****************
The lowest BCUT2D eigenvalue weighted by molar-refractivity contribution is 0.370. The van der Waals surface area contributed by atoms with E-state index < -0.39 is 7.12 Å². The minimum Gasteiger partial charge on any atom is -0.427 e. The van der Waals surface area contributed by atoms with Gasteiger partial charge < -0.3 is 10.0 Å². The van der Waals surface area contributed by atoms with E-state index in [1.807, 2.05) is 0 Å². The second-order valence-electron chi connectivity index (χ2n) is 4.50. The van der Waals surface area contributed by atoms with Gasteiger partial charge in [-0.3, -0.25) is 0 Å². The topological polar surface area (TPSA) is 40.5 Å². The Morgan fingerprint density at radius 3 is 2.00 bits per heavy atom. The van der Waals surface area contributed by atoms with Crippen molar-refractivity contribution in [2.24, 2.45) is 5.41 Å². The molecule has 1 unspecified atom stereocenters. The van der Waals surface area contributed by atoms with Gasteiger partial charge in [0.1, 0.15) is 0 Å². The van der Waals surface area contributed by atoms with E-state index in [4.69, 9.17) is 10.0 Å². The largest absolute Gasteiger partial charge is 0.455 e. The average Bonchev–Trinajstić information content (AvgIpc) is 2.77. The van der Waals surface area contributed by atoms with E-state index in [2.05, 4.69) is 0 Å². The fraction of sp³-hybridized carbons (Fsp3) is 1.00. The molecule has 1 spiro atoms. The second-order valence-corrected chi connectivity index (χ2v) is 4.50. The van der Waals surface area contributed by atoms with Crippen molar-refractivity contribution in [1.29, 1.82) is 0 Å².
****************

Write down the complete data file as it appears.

The lowest BCUT2D eigenvalue weighted by molar-refractivity contribution is 0.370. The van der Waals surface area contributed by atoms with E-state index < -0.39 is 7.12 Å². The minimum Gasteiger partial charge on any atom is -0.427 e. The van der Waals surface area contributed by atoms with Gasteiger partial charge < -0.3 is 10.0 Å². The van der Waals surface area contributed by atoms with E-state index in [1.807, 2.05) is 0 Å². The second-order valence-electron chi connectivity index (χ2n) is 4.50. The van der Waals surface area contributed by atoms with Gasteiger partial charge in [-0.3, -0.25) is 0 Å². The topological polar surface area (TPSA) is 40.5 Å². The Morgan fingerprint density at radius 3 is 2.00 bits per heavy atom. The van der Waals surface area contributed by atoms with Crippen molar-refractivity contribution in [2.24, 2.45) is 5.41 Å². The molecule has 1 unspecified atom stereocenters. The van der Waals surface area contributed by atoms with Gasteiger partial charge in [0.1, 0.15) is 0 Å². The van der Waals surface area contributed by atoms with E-state index in [4.69, 9.17) is 10.0 Å². The largest absolute Gasteiger partial charge is 0.455 e. The average Bonchev–Trinajstić information content (AvgIpc) is 2.77. The van der Waals surface area contributed by atoms with E-state index in [2.05, 4.69) is 0 Å². The fraction of sp³-hybridized carbons (Fsp3) is 1.00. The molecule has 1 spiro atoms. The second-order valence-corrected chi connectivity index (χ2v) is 4.50. The van der Waals surface area contributed by atoms with Crippen molar-refractivity contribution in [1.29, 1.82) is 0 Å².